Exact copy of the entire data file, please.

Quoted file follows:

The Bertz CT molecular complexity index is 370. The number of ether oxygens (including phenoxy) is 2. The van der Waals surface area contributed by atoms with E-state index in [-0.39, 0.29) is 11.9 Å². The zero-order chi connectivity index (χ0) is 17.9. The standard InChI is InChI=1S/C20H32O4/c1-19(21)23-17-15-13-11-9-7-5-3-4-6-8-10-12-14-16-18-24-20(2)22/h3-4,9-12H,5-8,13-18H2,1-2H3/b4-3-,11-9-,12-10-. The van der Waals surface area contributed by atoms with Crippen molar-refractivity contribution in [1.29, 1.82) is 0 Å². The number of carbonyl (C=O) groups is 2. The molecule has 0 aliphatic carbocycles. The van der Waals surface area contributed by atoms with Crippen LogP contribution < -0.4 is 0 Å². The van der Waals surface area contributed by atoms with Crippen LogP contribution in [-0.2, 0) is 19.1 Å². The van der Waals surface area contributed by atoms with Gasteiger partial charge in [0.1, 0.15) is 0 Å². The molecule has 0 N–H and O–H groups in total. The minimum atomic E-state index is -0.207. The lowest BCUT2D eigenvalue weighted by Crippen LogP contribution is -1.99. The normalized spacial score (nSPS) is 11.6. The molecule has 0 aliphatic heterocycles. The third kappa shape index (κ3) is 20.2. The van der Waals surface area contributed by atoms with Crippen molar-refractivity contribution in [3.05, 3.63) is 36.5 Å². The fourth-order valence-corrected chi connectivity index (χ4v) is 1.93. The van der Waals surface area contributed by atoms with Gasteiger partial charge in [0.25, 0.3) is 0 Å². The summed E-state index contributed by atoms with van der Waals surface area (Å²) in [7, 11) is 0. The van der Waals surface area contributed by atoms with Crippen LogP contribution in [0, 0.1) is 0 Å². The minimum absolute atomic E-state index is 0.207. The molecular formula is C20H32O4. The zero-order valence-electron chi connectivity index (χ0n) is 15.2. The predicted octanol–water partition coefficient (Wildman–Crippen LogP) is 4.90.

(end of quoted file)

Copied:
The Bertz CT molecular complexity index is 370. The number of ether oxygens (including phenoxy) is 2. The van der Waals surface area contributed by atoms with E-state index in [-0.39, 0.29) is 11.9 Å². The zero-order chi connectivity index (χ0) is 17.9. The standard InChI is InChI=1S/C20H32O4/c1-19(21)23-17-15-13-11-9-7-5-3-4-6-8-10-12-14-16-18-24-20(2)22/h3-4,9-12H,5-8,13-18H2,1-2H3/b4-3-,11-9-,12-10-. The van der Waals surface area contributed by atoms with Crippen molar-refractivity contribution in [1.29, 1.82) is 0 Å². The number of carbonyl (C=O) groups is 2. The molecule has 0 aliphatic carbocycles. The van der Waals surface area contributed by atoms with Crippen LogP contribution < -0.4 is 0 Å². The van der Waals surface area contributed by atoms with Crippen LogP contribution in [-0.2, 0) is 19.1 Å². The van der Waals surface area contributed by atoms with Gasteiger partial charge in [0.1, 0.15) is 0 Å². The molecule has 0 N–H and O–H groups in total. The minimum atomic E-state index is -0.207. The lowest BCUT2D eigenvalue weighted by Crippen LogP contribution is -1.99. The normalized spacial score (nSPS) is 11.6. The molecule has 0 aliphatic heterocycles. The third kappa shape index (κ3) is 20.2. The van der Waals surface area contributed by atoms with Crippen molar-refractivity contribution in [3.05, 3.63) is 36.5 Å². The fourth-order valence-corrected chi connectivity index (χ4v) is 1.93. The van der Waals surface area contributed by atoms with Gasteiger partial charge in [0.25, 0.3) is 0 Å². The summed E-state index contributed by atoms with van der Waals surface area (Å²) in [7, 11) is 0. The van der Waals surface area contributed by atoms with Crippen LogP contribution in [0, 0.1) is 0 Å². The minimum absolute atomic E-state index is 0.207. The molecular formula is C20H32O4. The zero-order valence-electron chi connectivity index (χ0n) is 15.2. The predicted octanol–water partition coefficient (Wildman–Crippen LogP) is 4.90.